Tuesday, March 20, 2012

Weston Creek Half Marathon

I was undecided as to whether I'd do this race - I've still been feeling fatigued and very slow and I was close to throwing in the towel and not heading down the Canberra for the weekend. However, I took a last minute email containing reasonably priced accommodation as a sign to toughen up and get my butt down to the capital.

This was going to be a test of my current fitness - to see just how much glandular fever (and lack of training caused by it) has taken a toll. I'll be honest with you, I was fearing complete disaster. My training runs have been so slow (lovely Greta Garmin confirms just how slow - there's no escaping it) and I felt there was a very real chance that I would run very, very badly.

In the end I decided to drive down and roll with the punches. The drive's an easy one and I like Canberra at this time of year anyway so I could go to some of my favourite old haunts and it wouldn't be a complete loss.

I worked late on Friday night trying to finish an article and woke up on Saturday morning feeling tired and yuck. Bummer. Mooched around home for a bit then decided to head out for a run. Did 8.82km at an average pace of 4:46 min/km. Yes, that's right. 4:46 min/km. Uh-oh.

Got to Canberra about 5pm and went straight to my hotel before walking to the Canberra Centre to pick up a few supplies for the evening. I'd started reading The Hunger Games the night before and I figured this was an opportunity to relax and finish it (I did - it's... interesting. Actually, I was surprised at how gripping it was. I didn't want to put it down and I'm now planning on buying the second and third book in the series. I also found it to be a very ominous comment on reality television).

But I digress.

The race was scheduled to start at 7.30am, so I set the alarm for 4:45am. Slept OK.

Alarm. Up. Breakfast. Shower. Dress.


Decide not to wear Greta because I didn't want her beeping at me to remind me just how slowly I was going. Strapped on the blue Target cheapie instead (Note to self: I must get around to finding a new watch to race in). 


The morning was quite chilly and it was still dark when I arrived at the race start.

Headed out for a jog to warm up and was happy to feel alright about being there. I needed to do this because I wanted a true indication of where things were at. This was going to help me decide if I was going to race the Canberra Marathon next month so, even if it all went to hell, at least it would be serving some sort of purpose.

The race began without fuss or fanfare. One second I was standing there examining other people's shoes, the next second someone shouted 'Go!' and we were off. Low key - I liked it.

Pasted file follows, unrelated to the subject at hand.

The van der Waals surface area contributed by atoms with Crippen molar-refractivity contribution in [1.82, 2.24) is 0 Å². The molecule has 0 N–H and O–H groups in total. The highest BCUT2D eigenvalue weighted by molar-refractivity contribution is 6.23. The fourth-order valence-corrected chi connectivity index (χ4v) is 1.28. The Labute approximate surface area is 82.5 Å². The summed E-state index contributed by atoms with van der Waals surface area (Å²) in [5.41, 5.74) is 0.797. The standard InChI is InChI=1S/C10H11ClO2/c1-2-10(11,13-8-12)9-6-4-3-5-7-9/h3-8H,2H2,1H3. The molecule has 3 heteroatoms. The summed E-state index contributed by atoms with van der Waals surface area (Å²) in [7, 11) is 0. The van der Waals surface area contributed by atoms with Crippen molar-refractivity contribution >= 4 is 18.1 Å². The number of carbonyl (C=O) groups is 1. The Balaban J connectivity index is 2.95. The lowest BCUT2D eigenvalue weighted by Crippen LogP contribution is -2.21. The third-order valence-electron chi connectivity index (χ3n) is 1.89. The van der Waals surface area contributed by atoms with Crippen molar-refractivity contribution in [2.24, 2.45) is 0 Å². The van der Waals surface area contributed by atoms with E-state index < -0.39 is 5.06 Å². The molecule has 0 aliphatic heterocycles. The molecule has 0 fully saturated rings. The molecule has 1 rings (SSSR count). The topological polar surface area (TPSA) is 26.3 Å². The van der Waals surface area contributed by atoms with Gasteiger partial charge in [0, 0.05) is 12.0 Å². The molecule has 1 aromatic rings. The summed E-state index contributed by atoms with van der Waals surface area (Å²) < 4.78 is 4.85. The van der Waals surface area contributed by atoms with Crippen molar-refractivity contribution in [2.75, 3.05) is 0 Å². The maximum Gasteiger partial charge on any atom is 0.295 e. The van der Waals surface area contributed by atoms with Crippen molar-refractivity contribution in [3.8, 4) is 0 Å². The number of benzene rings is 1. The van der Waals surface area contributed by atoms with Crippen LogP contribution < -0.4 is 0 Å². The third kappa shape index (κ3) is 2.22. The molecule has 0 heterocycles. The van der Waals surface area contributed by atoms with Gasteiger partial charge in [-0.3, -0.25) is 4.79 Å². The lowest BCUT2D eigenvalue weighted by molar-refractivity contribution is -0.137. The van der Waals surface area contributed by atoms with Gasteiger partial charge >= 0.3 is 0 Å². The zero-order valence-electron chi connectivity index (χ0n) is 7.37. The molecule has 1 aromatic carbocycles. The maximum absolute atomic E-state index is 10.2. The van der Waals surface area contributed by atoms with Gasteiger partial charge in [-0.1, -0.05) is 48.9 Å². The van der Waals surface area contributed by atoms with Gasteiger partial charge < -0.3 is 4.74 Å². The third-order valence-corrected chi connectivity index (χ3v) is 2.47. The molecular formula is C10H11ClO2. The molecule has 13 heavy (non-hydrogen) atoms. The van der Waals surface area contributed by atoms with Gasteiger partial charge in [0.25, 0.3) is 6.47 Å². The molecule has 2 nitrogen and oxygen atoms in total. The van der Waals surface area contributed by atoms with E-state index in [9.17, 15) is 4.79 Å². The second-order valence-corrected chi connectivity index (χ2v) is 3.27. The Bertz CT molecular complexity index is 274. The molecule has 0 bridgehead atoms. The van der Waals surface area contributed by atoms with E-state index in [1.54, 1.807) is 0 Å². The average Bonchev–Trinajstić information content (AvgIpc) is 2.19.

First kilometre - 3:44 minutes. Surprised. First female.
Second kilometre - 3:50 minutes. Surprised again. First female.
Third kilometre - Noisy breathing started. Oh dear. First female.
I lost track of my kilometre splits after that, but I was running sub-4-minute ks. I was also feeling like shit. At the seven kilometre mark I felt so bad that I took my gel - I couldn't think of anything else to do so I thought I may as well give it a shot. Nothing.

By this stage I had a shadow - another female running right on my back. 'Hello there honey. I'm feeling crap - how about you?'

By 10k I had definitely slowed and we went through in just under 40 minutes. I got a second wind after the turnaround point (maybe because I knew it was half over) and felt a little better, but it didn't last long. Dammit.

By about 12/13k my shadow had made a few struggle noises, so I decided to give it one shot to try and break the band between us. I didn't increase my cadence but increased my stride to try and get enough distance between us that she'd give up the chase. I got ahead a little bit, but it wasn't enough and with six kilometres to go she passed me.

By this stage I had a piano on my back and there was no chase left in the legs. Dammit again.

I would hate to see how slow my last two kilometres were - the pace was definitely off by then. I finished in second place in 1:25:07.

So what does this mean for my Canberra Marathon plans? Well, lets just say that Sunday's race was a mirror of the first half of the Melbourne Marathon last year. The trouble being that in Melbourne I continued on to run a 2:54:54, whereas on Sunday I was in no shape to run another 21k.

I am going to give it one more week and see how things go at next weekend's SMC race. I am not feeling overly positive, but I love the Canberra Marathon and I don't want to pull out unless I feel I have given myself every opportunity to prove myself ready. My bib arrived last week and I have a name not a number, which gives me a bit of a buzz. However, no amount of 'buzz' is going to help if the body's not ready to race.

Let's see.

1 comment:

  1. Congratulations on the run - it was great considering you were getting over being sick too. I saw you after you had turned around and you were still looking strong.

    Good luck deciding what to do about the marathon.